Dr. Efrosini Papagiannuli, Great Britain
1. Could you please describe your academic/ professional career in a few words?
I graduated from the University of Wuerzburg in spring 1997 ad moved directly to the UK to do my AiP, completing my 3d Staatsexamen 18 months later. I achieved my MD in Neurology in 1998 with Prof H Reichmann as my mentor and Doktorvater. The AiP experience in the UK was so interesting, that I decided to remain and pursue my speciality training (part time) in Ophthalmology in this country, where I have lived and practiced ever since. After the general Ophthalmology training, I spend 3 years sub-pecilaising in Medical Retina and Uveitis, as a post-graduate clinical fellow. Since 2016 I have been working as a consultant in these fields in East Kent, serving a population of 720000.
My other professional interests include Medical Education, where I hold a post-graduate Diploma in and charitable work.
2. What do you find most fascinating about your home country?
The fact that there is still a monarchy, is for sure the most fascinating thing about the UK.
3. Do you have any experience regarding a scientific or economic exchange between your home country and countries of the European Union?
In my field of clinical Medicine, here have been plenty of occurrances, where European medical students or junior doctors have been working in my team, doing electives or in short term posts, and in these situations I have provided informal mentorship, when requested, as the UK system and life is very different to continental Europe and can seem rather complicated. The last few colleagues, where this was the case I supported during my fellowship in Birmingham in 2016, advising an Italian graduate (who I am proud to say secured a uveitis fellowship after I left) and in t 2018, a Palestinian medical student, who I had met during my field trip with OxPal in 2015, who had followed my advice at the time, graduated and came to the UK for further studies. I coached her in interview techniques and she managed to secure a junior fellowship in Ophthalmology at Moorfields Eye Hospital.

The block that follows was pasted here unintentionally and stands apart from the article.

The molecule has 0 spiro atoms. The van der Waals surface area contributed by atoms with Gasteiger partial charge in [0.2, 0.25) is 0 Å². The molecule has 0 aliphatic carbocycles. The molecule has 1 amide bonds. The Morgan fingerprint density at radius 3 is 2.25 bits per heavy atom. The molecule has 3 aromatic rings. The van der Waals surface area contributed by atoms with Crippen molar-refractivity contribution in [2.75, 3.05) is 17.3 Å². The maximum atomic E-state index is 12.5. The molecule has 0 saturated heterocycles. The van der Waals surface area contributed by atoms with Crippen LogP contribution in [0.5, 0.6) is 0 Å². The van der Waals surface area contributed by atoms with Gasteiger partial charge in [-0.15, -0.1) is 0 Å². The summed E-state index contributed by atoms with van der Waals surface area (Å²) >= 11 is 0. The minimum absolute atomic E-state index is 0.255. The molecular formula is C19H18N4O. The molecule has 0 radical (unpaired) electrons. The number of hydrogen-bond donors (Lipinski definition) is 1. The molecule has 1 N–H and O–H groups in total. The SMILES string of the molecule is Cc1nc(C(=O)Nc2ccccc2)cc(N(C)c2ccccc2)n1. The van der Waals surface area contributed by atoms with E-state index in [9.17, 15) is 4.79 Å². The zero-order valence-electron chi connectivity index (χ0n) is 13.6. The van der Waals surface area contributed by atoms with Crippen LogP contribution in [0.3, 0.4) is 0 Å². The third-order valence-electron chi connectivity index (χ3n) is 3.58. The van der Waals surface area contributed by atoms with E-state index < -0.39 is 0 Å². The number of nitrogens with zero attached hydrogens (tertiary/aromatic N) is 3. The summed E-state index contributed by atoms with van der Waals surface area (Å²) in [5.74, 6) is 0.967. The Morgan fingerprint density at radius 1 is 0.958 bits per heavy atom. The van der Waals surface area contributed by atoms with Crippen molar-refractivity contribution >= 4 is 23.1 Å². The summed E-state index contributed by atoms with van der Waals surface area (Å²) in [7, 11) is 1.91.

4. What do you think about the importance of Alumni in terms of the cultural, academic and economic exchange?
Used judiciously, old alumni of the university can be torchbearers for the alma mater, but also provide a wealth of wisdom and knowledge to the current student body, with advice covering the various professional fields, but also ways of pursuing careers abroad, obstacles to overcome and adjusting to a new environment in the post-graduate period. In short, old alumni can easily act a mentor figures, matched with the right candidates.